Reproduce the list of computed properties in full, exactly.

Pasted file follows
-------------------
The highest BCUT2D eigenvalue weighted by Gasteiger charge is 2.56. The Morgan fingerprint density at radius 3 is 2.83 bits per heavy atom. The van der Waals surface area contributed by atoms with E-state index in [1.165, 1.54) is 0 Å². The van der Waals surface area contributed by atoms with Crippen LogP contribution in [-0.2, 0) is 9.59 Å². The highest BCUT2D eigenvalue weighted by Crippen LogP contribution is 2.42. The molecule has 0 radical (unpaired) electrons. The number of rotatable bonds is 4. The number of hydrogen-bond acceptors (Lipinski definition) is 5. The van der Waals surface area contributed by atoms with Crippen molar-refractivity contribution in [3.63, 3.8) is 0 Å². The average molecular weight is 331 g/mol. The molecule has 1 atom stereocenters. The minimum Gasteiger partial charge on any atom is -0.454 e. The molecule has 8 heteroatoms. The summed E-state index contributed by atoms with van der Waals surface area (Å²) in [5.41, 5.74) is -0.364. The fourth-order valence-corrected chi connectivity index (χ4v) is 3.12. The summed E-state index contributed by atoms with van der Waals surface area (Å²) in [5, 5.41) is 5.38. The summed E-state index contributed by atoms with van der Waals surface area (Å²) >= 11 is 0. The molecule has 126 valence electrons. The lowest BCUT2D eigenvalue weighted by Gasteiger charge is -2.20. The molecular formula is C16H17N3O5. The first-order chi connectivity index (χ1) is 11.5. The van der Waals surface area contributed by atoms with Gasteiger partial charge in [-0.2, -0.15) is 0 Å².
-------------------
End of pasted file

The highest BCUT2D eigenvalue weighted by Gasteiger charge is 2.56. The Morgan fingerprint density at radius 3 is 2.83 bits per heavy atom. The van der Waals surface area contributed by atoms with E-state index in [1.165, 1.54) is 0 Å². The van der Waals surface area contributed by atoms with Crippen LogP contribution in [-0.2, 0) is 9.59 Å². The highest BCUT2D eigenvalue weighted by Crippen LogP contribution is 2.42. The molecule has 0 radical (unpaired) electrons. The number of rotatable bonds is 4. The number of hydrogen-bond acceptors (Lipinski definition) is 5. The van der Waals surface area contributed by atoms with Crippen molar-refractivity contribution in [3.63, 3.8) is 0 Å². The average molecular weight is 331 g/mol. The molecule has 1 atom stereocenters. The minimum Gasteiger partial charge on any atom is -0.454 e. The molecule has 8 heteroatoms. The summed E-state index contributed by atoms with van der Waals surface area (Å²) in [5.41, 5.74) is -0.364. The fourth-order valence-corrected chi connectivity index (χ4v) is 3.12. The summed E-state index contributed by atoms with van der Waals surface area (Å²) in [5, 5.41) is 5.38. The summed E-state index contributed by atoms with van der Waals surface area (Å²) >= 11 is 0. The molecule has 126 valence electrons. The lowest BCUT2D eigenvalue weighted by Gasteiger charge is -2.20. The molecular formula is C16H17N3O5. The first-order chi connectivity index (χ1) is 11.5. The van der Waals surface area contributed by atoms with Gasteiger partial charge in [-0.2, -0.15) is 0 Å².